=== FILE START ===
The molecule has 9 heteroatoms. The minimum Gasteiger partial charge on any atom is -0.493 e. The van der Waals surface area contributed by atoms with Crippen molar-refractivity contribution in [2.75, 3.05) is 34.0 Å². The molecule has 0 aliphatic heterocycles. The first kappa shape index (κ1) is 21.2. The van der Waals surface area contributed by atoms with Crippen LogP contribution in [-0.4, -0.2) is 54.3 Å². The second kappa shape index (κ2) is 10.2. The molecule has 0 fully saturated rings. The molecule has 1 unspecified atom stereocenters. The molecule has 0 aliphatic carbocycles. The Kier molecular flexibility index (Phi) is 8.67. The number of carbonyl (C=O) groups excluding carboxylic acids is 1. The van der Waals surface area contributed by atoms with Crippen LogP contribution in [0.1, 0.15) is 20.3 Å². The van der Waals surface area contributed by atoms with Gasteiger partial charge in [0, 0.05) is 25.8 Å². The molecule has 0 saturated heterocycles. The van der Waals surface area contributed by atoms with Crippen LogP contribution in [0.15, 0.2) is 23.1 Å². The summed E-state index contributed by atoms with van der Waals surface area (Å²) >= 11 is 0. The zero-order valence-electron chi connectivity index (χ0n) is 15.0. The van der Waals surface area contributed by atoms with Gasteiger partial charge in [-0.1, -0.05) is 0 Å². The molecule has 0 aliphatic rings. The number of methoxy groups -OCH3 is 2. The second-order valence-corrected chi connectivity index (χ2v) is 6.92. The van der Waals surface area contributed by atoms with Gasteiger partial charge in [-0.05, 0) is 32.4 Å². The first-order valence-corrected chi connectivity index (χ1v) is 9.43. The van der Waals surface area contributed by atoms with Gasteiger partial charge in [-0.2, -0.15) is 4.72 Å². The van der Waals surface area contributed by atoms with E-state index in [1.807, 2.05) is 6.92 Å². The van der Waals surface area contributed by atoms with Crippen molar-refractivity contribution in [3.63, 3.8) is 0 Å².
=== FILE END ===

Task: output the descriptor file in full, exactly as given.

The molecule has 9 heteroatoms. The minimum Gasteiger partial charge on any atom is -0.493 e. The van der Waals surface area contributed by atoms with Crippen molar-refractivity contribution in [2.75, 3.05) is 34.0 Å². The molecule has 0 aliphatic heterocycles. The first kappa shape index (κ1) is 21.2. The van der Waals surface area contributed by atoms with Crippen LogP contribution in [-0.4, -0.2) is 54.3 Å². The second kappa shape index (κ2) is 10.2. The molecule has 0 fully saturated rings. The molecule has 1 unspecified atom stereocenters. The molecule has 0 aliphatic carbocycles. The Kier molecular flexibility index (Phi) is 8.67. The number of carbonyl (C=O) groups excluding carboxylic acids is 1. The van der Waals surface area contributed by atoms with Crippen LogP contribution in [0.1, 0.15) is 20.3 Å². The van der Waals surface area contributed by atoms with Gasteiger partial charge in [0, 0.05) is 25.8 Å². The molecule has 0 saturated heterocycles. The van der Waals surface area contributed by atoms with Crippen LogP contribution in [0.15, 0.2) is 23.1 Å². The summed E-state index contributed by atoms with van der Waals surface area (Å²) >= 11 is 0. The zero-order valence-electron chi connectivity index (χ0n) is 15.0. The van der Waals surface area contributed by atoms with Gasteiger partial charge in [-0.1, -0.05) is 0 Å². The molecule has 0 aliphatic rings. The number of methoxy groups -OCH3 is 2. The second-order valence-corrected chi connectivity index (χ2v) is 6.92. The van der Waals surface area contributed by atoms with Gasteiger partial charge in [-0.05, 0) is 32.4 Å². The first-order valence-corrected chi connectivity index (χ1v) is 9.43. The van der Waals surface area contributed by atoms with Gasteiger partial charge in [-0.2, -0.15) is 4.72 Å². The van der Waals surface area contributed by atoms with E-state index in [1.807, 2.05) is 6.92 Å². The van der Waals surface area contributed by atoms with Crippen molar-refractivity contribution in [3.63, 3.8) is 0 Å².